Big Ten Notebook: Like recent AP Polls, first BCS Standings show little love for the Big Ten


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The first BCS standings were released on Sunday, and much like recent AP polls, the Big Ten was not well-represented.

Ohio State came in at No. 4, ranked behind Alabama, Florida State, and Oregon. The only other two ranked Big Ten teams were Michigan and Nebraska — ranked No. 22 and No. 24.

Wisconsin’s absence from the year’s first BCS standings came as a bit of a surprise, considering the Badgers are ranked in both the AP and USA Today polls.

Badger head coach Gary Andersen isn’t concerned with Wisconsin’s not being ranked; he emphasized the Badgers’ need to focus on the task at hand.

“Worry about the things I can worry about, and try to get the kids ready to go play every single week,” Andersen told the Pierce County Herald on Tuesday.

Targeting rule affects Big Ten; Fitzgerald has interesting rule suggestion

A new rule was put in to place this past off-season to protect defenseless players from hits near the neck and head.

Targeting, as the rule states, is the act of hitting a defenseless opponent above the shoulders. Those guilty of targeting in the first half of games are supposed to be ejected. If a player commits a targeting penalty in the second half, the player is ejected and is required to sit out the first half of his team’s next game.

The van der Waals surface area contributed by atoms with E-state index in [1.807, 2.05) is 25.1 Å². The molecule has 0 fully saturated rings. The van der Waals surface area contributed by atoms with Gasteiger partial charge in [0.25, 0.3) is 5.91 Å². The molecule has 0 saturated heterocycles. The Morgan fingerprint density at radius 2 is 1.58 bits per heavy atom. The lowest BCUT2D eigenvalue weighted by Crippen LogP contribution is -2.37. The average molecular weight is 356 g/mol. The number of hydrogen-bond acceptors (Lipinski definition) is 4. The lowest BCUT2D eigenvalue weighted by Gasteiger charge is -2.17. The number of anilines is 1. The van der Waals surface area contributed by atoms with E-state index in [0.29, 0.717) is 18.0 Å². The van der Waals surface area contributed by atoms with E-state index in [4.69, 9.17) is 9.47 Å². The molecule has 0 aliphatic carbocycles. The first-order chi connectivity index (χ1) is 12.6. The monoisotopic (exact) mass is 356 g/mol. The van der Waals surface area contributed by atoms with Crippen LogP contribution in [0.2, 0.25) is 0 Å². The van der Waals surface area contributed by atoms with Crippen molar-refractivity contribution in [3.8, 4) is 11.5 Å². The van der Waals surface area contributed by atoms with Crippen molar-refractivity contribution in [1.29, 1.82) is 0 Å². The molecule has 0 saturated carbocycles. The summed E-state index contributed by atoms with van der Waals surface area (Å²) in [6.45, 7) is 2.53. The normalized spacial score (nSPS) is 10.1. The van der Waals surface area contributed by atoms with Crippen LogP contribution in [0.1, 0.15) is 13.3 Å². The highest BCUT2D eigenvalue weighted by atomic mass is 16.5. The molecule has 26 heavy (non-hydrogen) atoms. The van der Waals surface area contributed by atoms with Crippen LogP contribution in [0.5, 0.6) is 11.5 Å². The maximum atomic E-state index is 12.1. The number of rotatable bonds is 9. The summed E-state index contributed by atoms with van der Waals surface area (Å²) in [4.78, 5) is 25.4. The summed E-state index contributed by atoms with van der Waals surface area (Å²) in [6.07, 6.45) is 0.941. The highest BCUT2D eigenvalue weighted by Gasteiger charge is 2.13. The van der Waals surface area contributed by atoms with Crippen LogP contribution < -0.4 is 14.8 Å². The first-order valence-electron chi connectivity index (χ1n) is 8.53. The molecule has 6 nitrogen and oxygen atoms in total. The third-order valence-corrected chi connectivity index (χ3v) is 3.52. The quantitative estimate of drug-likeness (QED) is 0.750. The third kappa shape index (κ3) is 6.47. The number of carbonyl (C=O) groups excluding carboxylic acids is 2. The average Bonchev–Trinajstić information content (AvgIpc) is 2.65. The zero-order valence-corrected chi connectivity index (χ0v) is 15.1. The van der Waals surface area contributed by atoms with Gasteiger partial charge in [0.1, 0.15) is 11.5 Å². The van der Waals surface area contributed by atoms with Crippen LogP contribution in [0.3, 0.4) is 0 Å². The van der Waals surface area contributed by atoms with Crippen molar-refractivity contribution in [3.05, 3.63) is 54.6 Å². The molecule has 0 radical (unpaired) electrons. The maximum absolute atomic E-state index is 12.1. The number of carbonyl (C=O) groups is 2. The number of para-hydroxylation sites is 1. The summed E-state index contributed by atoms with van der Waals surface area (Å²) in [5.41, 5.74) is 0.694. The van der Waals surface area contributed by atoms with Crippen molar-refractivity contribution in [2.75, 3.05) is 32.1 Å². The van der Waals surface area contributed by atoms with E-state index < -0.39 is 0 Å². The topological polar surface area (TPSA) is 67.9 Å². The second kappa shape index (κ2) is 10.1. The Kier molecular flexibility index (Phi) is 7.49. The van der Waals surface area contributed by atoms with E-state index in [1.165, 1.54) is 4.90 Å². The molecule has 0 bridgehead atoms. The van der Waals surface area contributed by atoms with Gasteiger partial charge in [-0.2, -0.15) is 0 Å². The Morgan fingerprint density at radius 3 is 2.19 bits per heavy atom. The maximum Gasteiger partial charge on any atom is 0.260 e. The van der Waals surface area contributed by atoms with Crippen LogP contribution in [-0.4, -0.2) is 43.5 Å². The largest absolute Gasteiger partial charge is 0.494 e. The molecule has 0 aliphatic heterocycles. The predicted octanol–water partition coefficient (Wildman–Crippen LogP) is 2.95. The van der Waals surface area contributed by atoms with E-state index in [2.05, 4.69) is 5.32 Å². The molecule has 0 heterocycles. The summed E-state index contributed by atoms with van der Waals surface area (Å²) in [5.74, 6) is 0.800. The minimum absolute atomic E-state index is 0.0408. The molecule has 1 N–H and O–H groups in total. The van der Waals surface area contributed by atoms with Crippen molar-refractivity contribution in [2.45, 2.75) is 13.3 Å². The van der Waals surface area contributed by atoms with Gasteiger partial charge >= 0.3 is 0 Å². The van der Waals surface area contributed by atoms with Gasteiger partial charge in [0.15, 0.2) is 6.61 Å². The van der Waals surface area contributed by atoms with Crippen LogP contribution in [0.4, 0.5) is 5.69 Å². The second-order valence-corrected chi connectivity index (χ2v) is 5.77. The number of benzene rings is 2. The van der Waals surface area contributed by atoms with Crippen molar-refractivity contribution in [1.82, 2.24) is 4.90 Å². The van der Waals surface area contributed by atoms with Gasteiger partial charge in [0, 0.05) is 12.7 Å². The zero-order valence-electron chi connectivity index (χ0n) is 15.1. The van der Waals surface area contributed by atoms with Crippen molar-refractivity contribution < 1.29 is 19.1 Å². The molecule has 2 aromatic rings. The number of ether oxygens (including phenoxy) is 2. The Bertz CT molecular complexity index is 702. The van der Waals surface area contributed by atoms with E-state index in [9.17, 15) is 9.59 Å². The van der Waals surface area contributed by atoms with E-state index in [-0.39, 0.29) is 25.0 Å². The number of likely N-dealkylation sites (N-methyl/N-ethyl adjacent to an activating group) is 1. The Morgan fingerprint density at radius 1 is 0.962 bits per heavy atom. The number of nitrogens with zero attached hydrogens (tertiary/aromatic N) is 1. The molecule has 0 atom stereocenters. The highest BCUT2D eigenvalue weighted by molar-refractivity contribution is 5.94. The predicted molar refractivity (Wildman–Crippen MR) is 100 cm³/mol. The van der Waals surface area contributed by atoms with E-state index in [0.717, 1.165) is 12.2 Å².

The rule has been under some fire from coaches and analysts of the sport because of the perceived subjective nature of calling a targeting penalty. Ohio State cornerback Bradley Roby was the latest player to be ejected for targeting after he hit Iowa tight end C.J. Fiedorowicz above the shoulder pads this past weekend.

Iowa head coach Kirk Ferentz has liked what he’s seen regarding the rule, especially how the officials have handled procedure.

“First of all, my opinion really doesn’t matter,” Ferentz said. “I’m not an official. Like a lot of calls, my opinion has no bearing on the outcome of it.

“I think the biggest concern I had was the attitude that was going to be taken toward the rule, then the process, which has been handled as well as it can. It’s all reviewable. They either uphold it or don’t uphold it. I think the process is good.”

During Tuesday’s Big Ten teleconference, Northwestern head coach Pat Fitzgerald suggested an interesting modification to the rule — a yellow-card/red-card system, much like the system used by soccer, or what the rest of the world calls football.

“I said earlier in the year, I thought the whole yellow-card philosophy would be a good idea,” Fitzgerald said. “If a guy makes a momentary mistake in a game, and his target’s in the wrong spot, and there was clearly no intent to injure, there was just a football play. Then give a kid an unsportsmanlike conduct, and warn him, and the next one he’s ejected.”

Iowa-Purdue ticket prices shockingly low

Ticket prices for the upcoming Iowa-Purdue game on Nov. 9 are going for incredibly low prices on online marketplaces.

As of Monday on the popular ticket exchange website StubHub, tickets for the game at Ross-Ade Stadium are going for as low as $1.11.

Neither Iowa nor Purdue has a dominant football team this season, but the prices have to at least be alarming to conference officials and Purdue’s ticket-sales department.

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